Am Thyssenhaus 1, 45128 Essen
In the 1950s, a high-rise belt was built in the south of the city centre with which Essen wanted to present itself as a modern business location. In addition to the RWE building and the Postscheckamt, this silhouette is characterised by the Rheinstahlhaus.
After the restructuring of Rheinstahl AG (steelworks) after the Second World War, the previous headquarters, the Arenberghaus, had become too small. A larger new building was to be erected on the same site. Albert Peter Kleinwort was the winner of a competition among ten architects held in 1956. Hanns Dustmann, who later also designed the RWE building, supported him in the planning and execution.
Construction work began in 1958 with the construction of a large garage with spiral ramp. There was also a petrol station, a car wash and a workshop. To prevent the dangers of mining damage, the building was stabilized with deep concrete piles in the rock bottom and a torsion-resistant hollow box foundation. The foundation stone for the high-rise building was laid in October 1959 and Rheinstahl AG was able to move into it in May 1961.
The Rheinstahlhaus is built in the International Style and is based on American high-rise buildings. With this representative architectural language, the client presented himself as a world-class company.
The almost 77-meter-high building has around 16,000 square meters of office space on 22 floors. The first 18 offices have a uniform depth of 5.3 metres and are accessed via a central corridor. On the 19th floor there are four meeting rooms, on the 20th floor the dining room, above it the casino and the kitchen.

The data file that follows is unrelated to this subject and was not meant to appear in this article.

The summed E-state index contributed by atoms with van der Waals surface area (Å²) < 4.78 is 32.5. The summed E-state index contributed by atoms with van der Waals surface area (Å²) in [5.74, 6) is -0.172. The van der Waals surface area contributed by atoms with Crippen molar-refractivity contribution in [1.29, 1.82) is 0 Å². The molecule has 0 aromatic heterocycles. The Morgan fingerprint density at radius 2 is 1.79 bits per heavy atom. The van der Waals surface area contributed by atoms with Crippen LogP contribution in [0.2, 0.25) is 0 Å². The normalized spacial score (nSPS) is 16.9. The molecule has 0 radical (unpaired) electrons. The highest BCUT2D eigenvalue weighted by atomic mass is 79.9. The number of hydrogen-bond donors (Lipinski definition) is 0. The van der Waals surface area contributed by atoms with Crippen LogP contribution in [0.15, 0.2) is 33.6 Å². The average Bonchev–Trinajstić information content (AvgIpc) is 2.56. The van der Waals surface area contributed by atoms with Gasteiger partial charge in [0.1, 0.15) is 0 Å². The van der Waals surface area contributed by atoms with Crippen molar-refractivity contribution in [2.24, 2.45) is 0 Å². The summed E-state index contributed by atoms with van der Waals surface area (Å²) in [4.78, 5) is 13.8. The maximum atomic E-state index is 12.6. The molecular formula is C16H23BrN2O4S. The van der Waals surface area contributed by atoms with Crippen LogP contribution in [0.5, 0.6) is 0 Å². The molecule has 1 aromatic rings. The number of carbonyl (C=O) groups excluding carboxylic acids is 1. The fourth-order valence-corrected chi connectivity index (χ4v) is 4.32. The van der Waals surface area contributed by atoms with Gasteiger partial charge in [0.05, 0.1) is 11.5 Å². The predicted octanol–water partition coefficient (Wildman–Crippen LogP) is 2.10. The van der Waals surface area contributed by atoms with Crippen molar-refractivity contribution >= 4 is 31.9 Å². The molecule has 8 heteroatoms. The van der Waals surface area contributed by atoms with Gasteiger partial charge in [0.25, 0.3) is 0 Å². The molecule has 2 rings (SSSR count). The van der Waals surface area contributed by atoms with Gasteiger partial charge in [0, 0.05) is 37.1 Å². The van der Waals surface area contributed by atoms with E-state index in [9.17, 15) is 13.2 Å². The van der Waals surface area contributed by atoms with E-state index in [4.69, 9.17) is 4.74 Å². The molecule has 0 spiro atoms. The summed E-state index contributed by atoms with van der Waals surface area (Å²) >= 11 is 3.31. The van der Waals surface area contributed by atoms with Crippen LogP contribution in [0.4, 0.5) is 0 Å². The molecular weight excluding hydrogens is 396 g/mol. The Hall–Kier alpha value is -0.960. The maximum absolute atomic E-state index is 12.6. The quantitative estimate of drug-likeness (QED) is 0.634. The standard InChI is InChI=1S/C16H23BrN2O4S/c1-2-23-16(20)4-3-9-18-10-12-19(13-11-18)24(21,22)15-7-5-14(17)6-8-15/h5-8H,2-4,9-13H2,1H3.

It is a steel skeleton construction with an inner reinforced concrete core surrounding the elevators and stairwells. A total of 1064 tons of steel were used for the steel structure and 205 tons of steel for the core structure.
The vertical axes of the façade are determined by stainless steel profiles, between which are four-axis rows of steel windows with balustrades made of dark natural stone. The greater room heights of the 19th and 20th upper floors are reflected on the outside in the stronger subdivision of the windows.
In 1963 a 7-storey administration building was added instead of the demolished Arenberghaus. A bridge connects the two buildings.
After the takeover by August-Thyssen-Hütte in 1976, the Rheinstahlhaus became the Thyssenhaus. After Thyssen employees moved into their new headquarters in the West Quarter in 2014, the company was sold to FAKT AG in 2015 and has been known as FAKT Tower ever since. In the same year, the building complex was listed as a historical monument.
In the course of a major renovation in 2016/2017, the original natural stone frames of the façade were replaced by aluminium. The conference floor on the 19th floor and the foyer have been preserved. All other rooms were modernised with regard to technical equipment and fire protection.